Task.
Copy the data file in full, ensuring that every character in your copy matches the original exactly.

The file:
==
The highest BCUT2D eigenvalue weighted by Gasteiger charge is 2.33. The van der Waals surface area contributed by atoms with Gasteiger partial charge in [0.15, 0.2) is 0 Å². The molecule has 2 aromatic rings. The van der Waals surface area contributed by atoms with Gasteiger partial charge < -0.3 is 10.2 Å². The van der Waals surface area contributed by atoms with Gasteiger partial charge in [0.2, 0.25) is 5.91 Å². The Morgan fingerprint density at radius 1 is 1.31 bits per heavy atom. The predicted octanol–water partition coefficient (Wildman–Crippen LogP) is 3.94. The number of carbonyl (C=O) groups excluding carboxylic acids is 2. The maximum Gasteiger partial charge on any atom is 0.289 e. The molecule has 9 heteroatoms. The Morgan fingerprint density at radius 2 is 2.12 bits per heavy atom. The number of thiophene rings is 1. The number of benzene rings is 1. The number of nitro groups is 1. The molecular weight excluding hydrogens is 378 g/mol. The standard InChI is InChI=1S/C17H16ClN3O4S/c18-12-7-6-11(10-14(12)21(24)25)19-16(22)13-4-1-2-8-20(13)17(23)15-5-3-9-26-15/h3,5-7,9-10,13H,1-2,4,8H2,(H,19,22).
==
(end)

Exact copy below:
The highest BCUT2D eigenvalue weighted by Gasteiger charge is 2.33. The van der Waals surface area contributed by atoms with Gasteiger partial charge in [0.15, 0.2) is 0 Å². The molecule has 2 aromatic rings. The van der Waals surface area contributed by atoms with Gasteiger partial charge < -0.3 is 10.2 Å². The van der Waals surface area contributed by atoms with Gasteiger partial charge in [0.2, 0.25) is 5.91 Å². The Morgan fingerprint density at radius 1 is 1.31 bits per heavy atom. The predicted octanol–water partition coefficient (Wildman–Crippen LogP) is 3.94. The number of carbonyl (C=O) groups excluding carboxylic acids is 2. The maximum Gasteiger partial charge on any atom is 0.289 e. The molecule has 9 heteroatoms. The Morgan fingerprint density at radius 2 is 2.12 bits per heavy atom. The number of thiophene rings is 1. The number of benzene rings is 1. The number of nitro groups is 1. The molecular weight excluding hydrogens is 378 g/mol. The standard InChI is InChI=1S/C17H16ClN3O4S/c18-12-7-6-11(10-14(12)21(24)25)19-16(22)13-4-1-2-8-20(13)17(23)15-5-3-9-26-15/h3,5-7,9-10,13H,1-2,4,8H2,(H,19,22).